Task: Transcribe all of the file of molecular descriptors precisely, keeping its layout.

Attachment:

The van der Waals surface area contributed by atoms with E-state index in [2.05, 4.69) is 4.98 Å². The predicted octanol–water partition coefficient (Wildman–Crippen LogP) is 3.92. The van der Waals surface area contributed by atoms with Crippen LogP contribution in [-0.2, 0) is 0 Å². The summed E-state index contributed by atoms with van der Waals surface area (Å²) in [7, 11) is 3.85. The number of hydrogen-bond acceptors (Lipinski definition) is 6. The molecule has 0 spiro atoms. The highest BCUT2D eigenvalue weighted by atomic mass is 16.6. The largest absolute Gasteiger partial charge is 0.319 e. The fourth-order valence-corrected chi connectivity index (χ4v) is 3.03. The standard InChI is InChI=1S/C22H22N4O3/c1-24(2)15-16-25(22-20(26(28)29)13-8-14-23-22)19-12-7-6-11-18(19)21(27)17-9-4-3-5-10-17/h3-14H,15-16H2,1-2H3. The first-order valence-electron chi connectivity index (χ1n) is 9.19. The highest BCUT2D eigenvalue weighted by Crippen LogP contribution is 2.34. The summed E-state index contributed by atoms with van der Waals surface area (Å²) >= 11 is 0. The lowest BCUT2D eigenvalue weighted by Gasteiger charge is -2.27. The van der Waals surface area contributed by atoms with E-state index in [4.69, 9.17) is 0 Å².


The van der Waals surface area contributed by atoms with E-state index in [2.05, 4.69) is 4.98 Å². The predicted octanol–water partition coefficient (Wildman–Crippen LogP) is 3.92. The van der Waals surface area contributed by atoms with Crippen LogP contribution in [-0.2, 0) is 0 Å². The summed E-state index contributed by atoms with van der Waals surface area (Å²) in [7, 11) is 3.85. The number of hydrogen-bond acceptors (Lipinski definition) is 6. The molecule has 0 spiro atoms. The highest BCUT2D eigenvalue weighted by atomic mass is 16.6. The largest absolute Gasteiger partial charge is 0.319 e. The fourth-order valence-corrected chi connectivity index (χ4v) is 3.03. The standard InChI is InChI=1S/C22H22N4O3/c1-24(2)15-16-25(22-20(26(28)29)13-8-14-23-22)19-12-7-6-11-18(19)21(27)17-9-4-3-5-10-17/h3-14H,15-16H2,1-2H3. The first-order valence-electron chi connectivity index (χ1n) is 9.19. The highest BCUT2D eigenvalue weighted by Crippen LogP contribution is 2.34. The summed E-state index contributed by atoms with van der Waals surface area (Å²) >= 11 is 0. The lowest BCUT2D eigenvalue weighted by Gasteiger charge is -2.27. The van der Waals surface area contributed by atoms with E-state index in [4.69, 9.17) is 0 Å².